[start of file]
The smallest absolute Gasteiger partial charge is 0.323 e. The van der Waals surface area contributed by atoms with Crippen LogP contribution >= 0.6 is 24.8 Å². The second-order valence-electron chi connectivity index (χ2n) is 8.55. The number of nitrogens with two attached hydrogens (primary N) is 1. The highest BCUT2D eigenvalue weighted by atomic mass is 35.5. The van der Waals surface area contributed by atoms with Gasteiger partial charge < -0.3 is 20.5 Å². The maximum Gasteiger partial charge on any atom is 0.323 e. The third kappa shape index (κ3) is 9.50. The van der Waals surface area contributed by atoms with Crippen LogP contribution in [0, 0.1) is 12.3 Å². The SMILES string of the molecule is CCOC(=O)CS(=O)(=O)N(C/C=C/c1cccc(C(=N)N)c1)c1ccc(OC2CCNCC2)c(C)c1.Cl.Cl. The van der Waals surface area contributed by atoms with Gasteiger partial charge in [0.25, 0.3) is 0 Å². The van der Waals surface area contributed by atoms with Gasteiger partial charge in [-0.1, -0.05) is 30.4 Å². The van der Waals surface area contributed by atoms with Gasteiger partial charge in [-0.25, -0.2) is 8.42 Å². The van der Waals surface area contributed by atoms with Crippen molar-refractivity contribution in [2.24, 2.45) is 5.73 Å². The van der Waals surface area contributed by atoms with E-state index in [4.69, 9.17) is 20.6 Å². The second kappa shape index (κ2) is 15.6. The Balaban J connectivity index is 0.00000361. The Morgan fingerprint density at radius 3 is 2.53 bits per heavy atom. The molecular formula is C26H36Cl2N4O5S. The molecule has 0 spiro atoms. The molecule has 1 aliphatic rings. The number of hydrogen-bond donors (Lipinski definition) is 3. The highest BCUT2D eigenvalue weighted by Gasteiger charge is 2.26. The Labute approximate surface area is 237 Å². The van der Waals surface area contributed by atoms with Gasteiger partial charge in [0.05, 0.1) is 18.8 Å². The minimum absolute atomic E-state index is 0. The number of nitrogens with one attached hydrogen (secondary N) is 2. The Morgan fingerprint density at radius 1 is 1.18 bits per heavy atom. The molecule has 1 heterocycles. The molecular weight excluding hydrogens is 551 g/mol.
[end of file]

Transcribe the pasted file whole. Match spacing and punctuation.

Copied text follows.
The smallest absolute Gasteiger partial charge is 0.323 e. The van der Waals surface area contributed by atoms with Crippen LogP contribution >= 0.6 is 24.8 Å². The second-order valence-electron chi connectivity index (χ2n) is 8.55. The number of nitrogens with two attached hydrogens (primary N) is 1. The highest BCUT2D eigenvalue weighted by atomic mass is 35.5. The van der Waals surface area contributed by atoms with Gasteiger partial charge < -0.3 is 20.5 Å². The maximum Gasteiger partial charge on any atom is 0.323 e. The third kappa shape index (κ3) is 9.50. The van der Waals surface area contributed by atoms with Crippen LogP contribution in [0, 0.1) is 12.3 Å². The SMILES string of the molecule is CCOC(=O)CS(=O)(=O)N(C/C=C/c1cccc(C(=N)N)c1)c1ccc(OC2CCNCC2)c(C)c1.Cl.Cl. The van der Waals surface area contributed by atoms with Gasteiger partial charge in [0.25, 0.3) is 0 Å². The van der Waals surface area contributed by atoms with Gasteiger partial charge in [-0.1, -0.05) is 30.4 Å². The van der Waals surface area contributed by atoms with Gasteiger partial charge in [-0.25, -0.2) is 8.42 Å². The van der Waals surface area contributed by atoms with Crippen molar-refractivity contribution in [2.24, 2.45) is 5.73 Å². The van der Waals surface area contributed by atoms with E-state index in [4.69, 9.17) is 20.6 Å². The second kappa shape index (κ2) is 15.6. The Balaban J connectivity index is 0.00000361. The Morgan fingerprint density at radius 3 is 2.53 bits per heavy atom. The molecular formula is C26H36Cl2N4O5S. The molecule has 0 spiro atoms. The molecule has 1 aliphatic rings. The number of hydrogen-bond donors (Lipinski definition) is 3. The highest BCUT2D eigenvalue weighted by Gasteiger charge is 2.26. The Labute approximate surface area is 237 Å². The van der Waals surface area contributed by atoms with Gasteiger partial charge in [0.05, 0.1) is 18.8 Å². The minimum absolute atomic E-state index is 0. The number of nitrogens with one attached hydrogen (secondary N) is 2. The Morgan fingerprint density at radius 1 is 1.18 bits per heavy atom. The molecule has 1 heterocycles. The molecular weight excluding hydrogens is 551 g/mol.